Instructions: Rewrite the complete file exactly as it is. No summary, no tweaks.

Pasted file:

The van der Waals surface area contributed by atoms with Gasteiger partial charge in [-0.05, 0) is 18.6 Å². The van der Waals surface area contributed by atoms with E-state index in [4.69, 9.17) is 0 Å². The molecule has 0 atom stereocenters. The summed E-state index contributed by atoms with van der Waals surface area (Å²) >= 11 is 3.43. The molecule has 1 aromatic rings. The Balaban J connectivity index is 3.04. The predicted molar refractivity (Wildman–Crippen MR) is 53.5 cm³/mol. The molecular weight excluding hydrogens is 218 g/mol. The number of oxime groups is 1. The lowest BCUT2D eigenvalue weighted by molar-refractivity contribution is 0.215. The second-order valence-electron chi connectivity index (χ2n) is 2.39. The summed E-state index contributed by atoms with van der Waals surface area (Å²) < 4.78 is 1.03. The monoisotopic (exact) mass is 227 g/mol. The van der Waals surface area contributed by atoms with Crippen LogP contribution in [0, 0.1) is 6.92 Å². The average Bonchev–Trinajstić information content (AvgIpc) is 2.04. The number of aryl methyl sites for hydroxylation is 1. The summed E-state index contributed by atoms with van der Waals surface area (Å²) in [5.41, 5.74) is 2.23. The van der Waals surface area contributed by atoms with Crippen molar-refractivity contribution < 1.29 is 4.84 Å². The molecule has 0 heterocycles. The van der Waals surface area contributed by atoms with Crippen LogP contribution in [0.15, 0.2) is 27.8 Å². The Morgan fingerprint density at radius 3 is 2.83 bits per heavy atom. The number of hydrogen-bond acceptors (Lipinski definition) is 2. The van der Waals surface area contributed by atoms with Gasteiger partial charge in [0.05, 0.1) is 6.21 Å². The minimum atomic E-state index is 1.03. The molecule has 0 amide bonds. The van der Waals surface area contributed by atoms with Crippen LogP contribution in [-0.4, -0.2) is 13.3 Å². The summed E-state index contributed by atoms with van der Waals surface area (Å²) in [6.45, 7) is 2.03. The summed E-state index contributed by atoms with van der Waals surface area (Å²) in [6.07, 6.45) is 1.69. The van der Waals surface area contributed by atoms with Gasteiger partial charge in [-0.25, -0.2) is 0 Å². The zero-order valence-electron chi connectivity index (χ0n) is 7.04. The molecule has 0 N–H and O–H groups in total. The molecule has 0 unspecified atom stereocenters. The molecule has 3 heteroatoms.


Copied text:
The van der Waals surface area contributed by atoms with Gasteiger partial charge in [-0.05, 0) is 18.6 Å². The van der Waals surface area contributed by atoms with E-state index in [4.69, 9.17) is 0 Å². The molecule has 0 atom stereocenters. The summed E-state index contributed by atoms with van der Waals surface area (Å²) >= 11 is 3.43. The molecule has 1 aromatic rings. The Balaban J connectivity index is 3.04. The predicted molar refractivity (Wildman–Crippen MR) is 53.5 cm³/mol. The molecular weight excluding hydrogens is 218 g/mol. The number of oxime groups is 1. The lowest BCUT2D eigenvalue weighted by molar-refractivity contribution is 0.215. The second-order valence-electron chi connectivity index (χ2n) is 2.39. The summed E-state index contributed by atoms with van der Waals surface area (Å²) < 4.78 is 1.03. The monoisotopic (exact) mass is 227 g/mol. The van der Waals surface area contributed by atoms with Crippen LogP contribution in [0, 0.1) is 6.92 Å². The average Bonchev–Trinajstić information content (AvgIpc) is 2.04. The number of aryl methyl sites for hydroxylation is 1. The summed E-state index contributed by atoms with van der Waals surface area (Å²) in [5.41, 5.74) is 2.23. The van der Waals surface area contributed by atoms with Crippen molar-refractivity contribution < 1.29 is 4.84 Å². The molecule has 0 heterocycles. The van der Waals surface area contributed by atoms with Crippen LogP contribution in [0.15, 0.2) is 27.8 Å². The Morgan fingerprint density at radius 3 is 2.83 bits per heavy atom. The number of hydrogen-bond acceptors (Lipinski definition) is 2. The van der Waals surface area contributed by atoms with Gasteiger partial charge in [0.05, 0.1) is 6.21 Å². The minimum atomic E-state index is 1.03. The molecule has 0 amide bonds. The van der Waals surface area contributed by atoms with Crippen LogP contribution in [-0.4, -0.2) is 13.3 Å². The summed E-state index contributed by atoms with van der Waals surface area (Å²) in [6.45, 7) is 2.03. The summed E-state index contributed by atoms with van der Waals surface area (Å²) in [6.07, 6.45) is 1.69. The van der Waals surface area contributed by atoms with Gasteiger partial charge in [-0.25, -0.2) is 0 Å². The zero-order valence-electron chi connectivity index (χ0n) is 7.04. The molecule has 0 N–H and O–H groups in total. The molecule has 0 unspecified atom stereocenters. The molecule has 3 heteroatoms.